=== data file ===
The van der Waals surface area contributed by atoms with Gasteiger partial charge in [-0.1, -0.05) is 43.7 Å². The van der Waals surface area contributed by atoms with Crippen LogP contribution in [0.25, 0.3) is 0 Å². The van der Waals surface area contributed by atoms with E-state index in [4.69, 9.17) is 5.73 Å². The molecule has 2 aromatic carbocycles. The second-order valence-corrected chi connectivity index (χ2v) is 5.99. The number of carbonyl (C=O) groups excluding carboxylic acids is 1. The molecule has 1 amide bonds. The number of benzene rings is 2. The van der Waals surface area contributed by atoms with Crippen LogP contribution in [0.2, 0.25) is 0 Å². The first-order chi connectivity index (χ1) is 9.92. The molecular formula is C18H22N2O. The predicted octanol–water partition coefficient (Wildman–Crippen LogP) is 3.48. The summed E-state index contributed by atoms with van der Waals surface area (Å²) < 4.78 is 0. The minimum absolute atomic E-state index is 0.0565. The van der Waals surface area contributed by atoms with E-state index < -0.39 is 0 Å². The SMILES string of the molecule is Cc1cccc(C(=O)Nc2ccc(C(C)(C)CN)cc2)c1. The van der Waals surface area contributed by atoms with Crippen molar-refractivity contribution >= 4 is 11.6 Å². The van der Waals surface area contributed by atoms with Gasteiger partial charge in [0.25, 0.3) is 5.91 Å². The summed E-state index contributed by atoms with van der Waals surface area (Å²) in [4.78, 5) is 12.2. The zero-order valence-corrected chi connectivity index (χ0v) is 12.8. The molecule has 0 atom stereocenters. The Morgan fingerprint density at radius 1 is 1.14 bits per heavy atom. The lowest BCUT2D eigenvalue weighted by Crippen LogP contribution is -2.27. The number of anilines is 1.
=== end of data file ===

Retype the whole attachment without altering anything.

The van der Waals surface area contributed by atoms with Gasteiger partial charge in [-0.1, -0.05) is 43.7 Å². The van der Waals surface area contributed by atoms with Crippen LogP contribution in [0.25, 0.3) is 0 Å². The van der Waals surface area contributed by atoms with E-state index in [4.69, 9.17) is 5.73 Å². The molecule has 2 aromatic carbocycles. The second-order valence-corrected chi connectivity index (χ2v) is 5.99. The number of carbonyl (C=O) groups excluding carboxylic acids is 1. The molecule has 1 amide bonds. The number of benzene rings is 2. The van der Waals surface area contributed by atoms with Crippen LogP contribution in [0.2, 0.25) is 0 Å². The first-order chi connectivity index (χ1) is 9.92. The molecular formula is C18H22N2O. The predicted octanol–water partition coefficient (Wildman–Crippen LogP) is 3.48. The summed E-state index contributed by atoms with van der Waals surface area (Å²) < 4.78 is 0. The minimum absolute atomic E-state index is 0.0565. The van der Waals surface area contributed by atoms with E-state index < -0.39 is 0 Å². The SMILES string of the molecule is Cc1cccc(C(=O)Nc2ccc(C(C)(C)CN)cc2)c1. The van der Waals surface area contributed by atoms with Crippen molar-refractivity contribution >= 4 is 11.6 Å². The van der Waals surface area contributed by atoms with Gasteiger partial charge in [0.25, 0.3) is 5.91 Å². The summed E-state index contributed by atoms with van der Waals surface area (Å²) in [4.78, 5) is 12.2. The zero-order valence-corrected chi connectivity index (χ0v) is 12.8. The molecule has 0 atom stereocenters. The Morgan fingerprint density at radius 1 is 1.14 bits per heavy atom. The lowest BCUT2D eigenvalue weighted by Crippen LogP contribution is -2.27. The number of anilines is 1.